There is a vision out there that is bigger, better, and braver, and it is because it’s God’s.

It requires a lot more than being the kind of “heroine” that “girls [can] look at and not feel inadequate” (the goal of Merida’s creator Brenda Chapman), because it was designed by a God Who wants us to become more than we are.  We all start out immature, foolish, weak, clumsy, and yes, inadequate, but He calls us as women to move on and develop courage, compassion, wisdom, knowledge, strength, dignity, discretion, diligence, gentleness, resourcefulness, entrepreneurship, generosity, submission to authority, and sacrifice for others.

The Bible tells tales of women who were intelligent, brave, beautiful, and who acted like women instead of little barbarians.  Of women who didn’t fit inside personality-type clichés like “the lovable klutz,” “the beautiful bimbo,” “the steely battle-ax,” “the mealy-mouthed Mary Sue,” “the defiant teen,” “the snarky geek,” or “the tomboyish wildcat.”  The godly deeds of these heroines never included teen rebellion, ruling over men, or “following their hearts,” though they did include a lot of things that would have shocked Queen Victoria.

Of course, our culture will keep trying to give us new “role models” to expand our catalog of options, but the spread is still too small, and always will be until the Bible becomes the basis for a new vision of femininity.

Now, as soon as Disney gives us a princess who can put tent pegs through enemy generals’ heads, hurl millstones at invading armies, defy pharaohs, shelter spies, rebuild walls, work in the fields, water camels, and risk her life for her people, as well as sew and cook and raise a family[1] — then we’ll call that a brave princess.

———
1 (Respectively, Jdg. 4:24, Jdg. 9:53, Ex. 1:15-21, Josh. 2, Neh. 3:12, Ruth 2, Gen. 24:19,20, Esth. 4,5, Proverbs 31, Acts 9:39, Gen. 18:6, Tit. 2:4, 1 Tim. 5:9,10, and Prov. 31:27.)

Recommended Resources:
A Biblical Worldview for Film
What Hollywood Knows that You Don’t, and What You Know that Hollywood Doesn’t
Walt Disney: A Christian Critique
True Beauty: Cultivating Christ-Centered Father-Daughter Relationships

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About The Author

Anna Sofia and Elizabeth Botkin are the only daughters of Geoffrey and Victoria Botkin. They and their five brothers share their family’s vision for cultural reformation, and enjoy working with their father on projects affecting family, church, and state. They delight in discovering new things every day about the beauty and power of the biblical home and family unit, and in investigating the glorious and diverse opportunities open to young women at home. At 24 and 22 years of age, respectively, their interests include film making, orchestral harp, history, music theory and composition, theology, the reconstruction of the West, hospitality, classical piano, the persecuted church, and home-making. They’d be delighted to hear your questions or comments regarding So Much More or Visionary Daughters. Email them at damsels (AT) visionarydaughters (DOT) com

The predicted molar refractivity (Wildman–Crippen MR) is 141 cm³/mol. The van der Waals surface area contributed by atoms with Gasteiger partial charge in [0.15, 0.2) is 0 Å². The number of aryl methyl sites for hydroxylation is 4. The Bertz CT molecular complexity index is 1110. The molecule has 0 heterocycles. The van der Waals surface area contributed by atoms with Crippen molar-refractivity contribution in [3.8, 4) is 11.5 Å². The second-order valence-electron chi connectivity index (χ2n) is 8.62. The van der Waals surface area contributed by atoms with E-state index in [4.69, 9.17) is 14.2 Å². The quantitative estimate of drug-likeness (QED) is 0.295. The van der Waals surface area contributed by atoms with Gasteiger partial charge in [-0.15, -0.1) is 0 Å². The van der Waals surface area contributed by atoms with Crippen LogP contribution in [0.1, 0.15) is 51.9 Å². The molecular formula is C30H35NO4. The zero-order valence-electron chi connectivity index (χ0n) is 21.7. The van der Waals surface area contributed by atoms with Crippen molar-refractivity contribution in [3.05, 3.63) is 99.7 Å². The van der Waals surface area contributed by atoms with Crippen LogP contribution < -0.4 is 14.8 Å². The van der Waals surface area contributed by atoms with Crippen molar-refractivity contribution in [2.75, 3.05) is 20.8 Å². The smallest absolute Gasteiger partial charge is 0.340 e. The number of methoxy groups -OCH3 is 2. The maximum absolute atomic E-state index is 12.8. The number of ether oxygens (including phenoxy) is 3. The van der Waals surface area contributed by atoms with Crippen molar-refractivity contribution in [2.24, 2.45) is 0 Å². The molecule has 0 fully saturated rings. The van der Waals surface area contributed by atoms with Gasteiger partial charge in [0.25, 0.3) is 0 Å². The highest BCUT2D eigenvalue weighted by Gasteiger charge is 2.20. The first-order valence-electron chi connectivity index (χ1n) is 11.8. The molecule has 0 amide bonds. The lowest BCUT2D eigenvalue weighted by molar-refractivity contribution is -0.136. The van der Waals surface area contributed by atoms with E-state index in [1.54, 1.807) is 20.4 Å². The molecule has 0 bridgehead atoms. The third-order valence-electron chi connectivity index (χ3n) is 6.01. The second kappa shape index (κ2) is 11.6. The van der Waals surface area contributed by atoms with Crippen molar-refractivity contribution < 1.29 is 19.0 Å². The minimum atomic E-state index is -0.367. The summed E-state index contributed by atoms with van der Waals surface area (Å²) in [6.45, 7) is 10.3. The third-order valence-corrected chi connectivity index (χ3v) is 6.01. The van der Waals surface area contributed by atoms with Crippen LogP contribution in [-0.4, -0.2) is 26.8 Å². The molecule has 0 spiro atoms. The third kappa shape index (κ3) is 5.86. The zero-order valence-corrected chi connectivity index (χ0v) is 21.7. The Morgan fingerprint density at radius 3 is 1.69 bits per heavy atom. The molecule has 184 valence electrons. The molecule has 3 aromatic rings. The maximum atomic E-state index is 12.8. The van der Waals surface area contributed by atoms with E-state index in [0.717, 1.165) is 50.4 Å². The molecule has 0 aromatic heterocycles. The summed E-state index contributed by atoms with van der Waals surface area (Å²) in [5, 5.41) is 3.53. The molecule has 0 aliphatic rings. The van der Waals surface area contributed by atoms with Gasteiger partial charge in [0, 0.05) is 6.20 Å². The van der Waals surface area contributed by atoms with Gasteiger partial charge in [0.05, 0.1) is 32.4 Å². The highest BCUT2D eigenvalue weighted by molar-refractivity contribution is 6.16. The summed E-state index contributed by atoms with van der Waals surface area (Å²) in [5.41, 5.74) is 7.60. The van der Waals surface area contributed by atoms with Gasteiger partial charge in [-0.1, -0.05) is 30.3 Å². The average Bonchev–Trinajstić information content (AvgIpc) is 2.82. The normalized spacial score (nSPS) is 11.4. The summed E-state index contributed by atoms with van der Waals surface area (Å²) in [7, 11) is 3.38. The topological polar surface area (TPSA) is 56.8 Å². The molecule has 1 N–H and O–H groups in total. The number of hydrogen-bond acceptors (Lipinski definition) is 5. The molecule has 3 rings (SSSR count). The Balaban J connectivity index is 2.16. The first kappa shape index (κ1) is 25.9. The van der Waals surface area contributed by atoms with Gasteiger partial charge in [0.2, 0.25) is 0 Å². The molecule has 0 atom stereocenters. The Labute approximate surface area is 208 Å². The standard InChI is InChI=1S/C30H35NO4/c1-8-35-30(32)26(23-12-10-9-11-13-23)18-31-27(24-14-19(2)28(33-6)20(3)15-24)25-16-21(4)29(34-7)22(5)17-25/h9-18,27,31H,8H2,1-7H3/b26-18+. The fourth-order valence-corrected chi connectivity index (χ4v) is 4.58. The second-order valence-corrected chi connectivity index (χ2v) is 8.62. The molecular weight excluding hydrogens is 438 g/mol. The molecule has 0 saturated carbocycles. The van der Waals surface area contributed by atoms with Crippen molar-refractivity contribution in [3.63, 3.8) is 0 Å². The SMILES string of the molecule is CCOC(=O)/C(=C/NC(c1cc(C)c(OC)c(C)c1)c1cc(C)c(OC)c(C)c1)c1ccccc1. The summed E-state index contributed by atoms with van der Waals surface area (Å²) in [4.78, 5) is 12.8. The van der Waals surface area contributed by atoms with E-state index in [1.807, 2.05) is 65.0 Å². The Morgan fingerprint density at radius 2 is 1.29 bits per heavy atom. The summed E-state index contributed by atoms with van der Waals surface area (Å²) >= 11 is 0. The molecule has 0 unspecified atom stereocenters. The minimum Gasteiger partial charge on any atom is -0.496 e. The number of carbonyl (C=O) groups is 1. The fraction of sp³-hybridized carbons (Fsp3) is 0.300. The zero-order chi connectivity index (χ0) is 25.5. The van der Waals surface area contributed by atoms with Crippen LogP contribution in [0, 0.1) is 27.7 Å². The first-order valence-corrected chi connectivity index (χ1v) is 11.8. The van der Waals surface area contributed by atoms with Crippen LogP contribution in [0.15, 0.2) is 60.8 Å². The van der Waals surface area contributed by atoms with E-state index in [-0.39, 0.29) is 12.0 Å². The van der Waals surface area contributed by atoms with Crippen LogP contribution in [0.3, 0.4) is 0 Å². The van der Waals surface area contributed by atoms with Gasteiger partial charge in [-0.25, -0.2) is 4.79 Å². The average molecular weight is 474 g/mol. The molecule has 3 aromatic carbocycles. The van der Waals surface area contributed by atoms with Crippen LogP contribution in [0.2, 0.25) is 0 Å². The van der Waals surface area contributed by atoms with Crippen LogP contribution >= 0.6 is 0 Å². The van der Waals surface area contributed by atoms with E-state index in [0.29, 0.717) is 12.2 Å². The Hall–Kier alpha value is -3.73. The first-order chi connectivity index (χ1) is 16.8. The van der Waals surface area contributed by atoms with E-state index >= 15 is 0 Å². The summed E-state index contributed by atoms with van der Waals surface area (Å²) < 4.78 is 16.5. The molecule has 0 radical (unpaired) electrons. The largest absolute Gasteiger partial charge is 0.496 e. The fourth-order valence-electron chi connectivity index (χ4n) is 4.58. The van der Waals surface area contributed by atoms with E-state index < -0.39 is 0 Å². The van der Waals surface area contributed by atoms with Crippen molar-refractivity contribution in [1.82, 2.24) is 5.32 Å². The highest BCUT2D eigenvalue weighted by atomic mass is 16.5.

Comments

16 Responses to “Can We Have a Braver Princess, Please?”

  1. abba12 says:

    Again, you girls have managed to put into words what I could only describe as a bad feeling.

    I have no issues with tomboys, and if my daughter wishes to be a tomboy that’s fine. I still get along with men better than women and prefer camping to a spa day. I’m grateful for a husband who does not think I should fit into some artificial mould of womanhood which includes tea parties and handmade doilies (not that there’s anything wrong with these things).

    Womanhood isn’t about whether I prefer table manners or archery, or whether my daughter pushes trucks in the sandpit or cooks pretend food. That’s one area that some proponents of womanhood fall down, in confusing being biblically feminine with having a personality suited to nothing but quiet needlework. A woman who is incapable of anything but embroidery is as useless as a woman who is incapable of anything but riding a horse.

    Womanhood is about many things and none of them can be judged by external interests and superficial hobbies. And that’s what’s wrong with this. The idea that your hobbies should define you, the idea you can and should dedicate all your energy to a single persuit, the idea that being a bumbling idiot with no intention of improving in a key area of life is not only acceptable but a sign of strength and bucking a system. I expect young men to have table manners too you know. And embracing womanhood needn’t mean forsaking all outdoor persuits and being locked in a tower spinning thread. It shows an all or nothing approach, which ultimately gives children the idea that they can’t have both, that they must choose, that they cannot possibly be womanly and still follow their dreams, and forcing them to forsake one or the other instead of truly being who they are, including who they were born to be.

    As a tomboy who learnt many many ‘steryotypically male’ skills as a teenager, it’s amazing how many of those skills have fit perfectly with my husband, either making up for areas where he lacks, or being able to help him in a practical way. I can’t see my husband having ever managed with a feminine delicate flower who refused to get her hands dirty. Oh he treats me like a porcelain doll, but only because he knows he dosen’t have to, so he can choose to spoil me, as opposed to having to care for me like a child.

  2. mellison says:

    I love your line: “The godly deeds of these [Biblical] heroines never included teen rebellion, ruling over men, or ‘following their hearts.’ ” Preach it! :)

  3. defman says:

    Fantastic! If only more girls would understands this, many of them would not grow up to be feminist dullards! Instead, they’d grow up be fantastic feminine women who are REAL!

    Better than these fake princesses-wannabe! Geez!

    Keep up the good work, spread the word of what it means to be REAL women, for you girls will define what real feminine is, instead of the dull feminists whose brainfog left them clueless!